This, then, is how you should pray: ‘Our Father in heaven, hallowed be your name, your kingdom come, your will be done, on earth as it is in heaven. Give us today our daily bread. And forgive us our sins (debts), as we also have forgiven those who sin against us (our debtors). And lead us not into temptation, but deliver us from the evil one.’ For if you forgive other people when they sin against you, your heavenly Father will also forgive you. But if you do not forgive others their sins, your Father will not forgive your sins. Matthew 6:9-15
The most familiar prayer in the entire world has statements that are inextricably linked: it is of course the model prayer that Jesus gave to His disciples when they asked His advice on how to pray. Jesus gave the prayer, which we now familiarly call “the Lord’s prayer,” as a model or guide not only for how we should pray but who God is and how we should communicate with Him.
Two lines that are heavily loaded are “forgive us our sins as we forgive those who sin against us.” The “as…” links the two statements together. Jesus was absolutely clear on this—we are to forgive and forgive and forgive! WHY? Because we have been forgiven and we go on being forgiven for the most appalling sins of pride, selfishness, self-promotion, greed, criticism of others, gossip—the list is endless.
Forgiveness is not so easy though, is it? Had forgiveness been easy, Jesus need not have died. Forgiveness means letting go. It means taking NO offence and harbouring no resentment or residue. It means allowing the offender to go free or, at the very least, takes the power out of the wrongdoing to affect one further.
However, there is always a cost to be borne. Inevitably, it will mean letting go of hurt pride, damage, emotional wounds, or even physical harm—and this is painful. There may have been many times when we have been unjustifiably hurt or devastatingly let down and have just cause to state our case in righteous anger. Abused children, cheating spouses, victims of injustice: all seemingly have the right to hit back, but Jesus makes it clear that this is not God’s way and it cannot be our way if we want Him to continue to forgive us. What a cost though... to forgive an abusing parent or tyrannical employer!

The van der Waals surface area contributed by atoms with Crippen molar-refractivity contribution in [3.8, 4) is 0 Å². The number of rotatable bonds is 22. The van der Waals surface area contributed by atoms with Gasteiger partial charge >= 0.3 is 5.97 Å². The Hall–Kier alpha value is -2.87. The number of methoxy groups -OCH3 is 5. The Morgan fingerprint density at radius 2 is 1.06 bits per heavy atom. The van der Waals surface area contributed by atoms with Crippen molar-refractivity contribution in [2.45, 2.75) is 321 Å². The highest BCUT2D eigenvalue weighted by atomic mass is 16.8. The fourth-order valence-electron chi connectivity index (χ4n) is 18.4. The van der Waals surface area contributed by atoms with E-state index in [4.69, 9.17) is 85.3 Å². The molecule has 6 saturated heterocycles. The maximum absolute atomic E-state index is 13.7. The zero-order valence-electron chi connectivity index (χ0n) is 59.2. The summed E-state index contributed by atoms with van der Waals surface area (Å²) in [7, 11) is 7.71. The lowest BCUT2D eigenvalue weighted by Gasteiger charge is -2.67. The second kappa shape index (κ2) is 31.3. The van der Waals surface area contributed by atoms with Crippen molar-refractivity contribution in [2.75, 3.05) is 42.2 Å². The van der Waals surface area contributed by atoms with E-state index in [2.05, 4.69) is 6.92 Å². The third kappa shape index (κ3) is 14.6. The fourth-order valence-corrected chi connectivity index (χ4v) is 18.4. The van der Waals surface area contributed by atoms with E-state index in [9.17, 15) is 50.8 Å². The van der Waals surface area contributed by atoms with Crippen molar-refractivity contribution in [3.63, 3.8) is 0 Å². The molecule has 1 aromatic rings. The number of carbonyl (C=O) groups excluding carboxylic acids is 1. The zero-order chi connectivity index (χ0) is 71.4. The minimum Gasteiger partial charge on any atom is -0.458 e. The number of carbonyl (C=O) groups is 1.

Yet, there is another cost that is much greater: the cost of not forgiving—of remaining offended, hurt, damaged, and harbouring resentment. The cost does not seem great at first. “I mean why should I forgive? Especially when what the other person did was so horrid or unjust!”
But the longer this goes on, the more it grows and goes deep. It begins to sour our relationships and niggles at us. Unforgivingness can sap away our strength, blind us spiritually, and even affect our overall health. We push the resentment down and try to forget. We can even kid ourselves that we have forgotten all about it but forgetting is not forgiving.
The stuff of resentment is still there and God will remind us again and again because He knows the damage it will do and the gap that being unforgiving will create between us and Him. It is true that, to forgive someone truly, seems to mean that one loses everything but to God, when we forgive, we lose nothing and gain everything.
So let us practice forgiveness by:
- Thanking God for offering us forgiveness endlessly; and,
- Asking God to help us recall who we should forgive and act on it.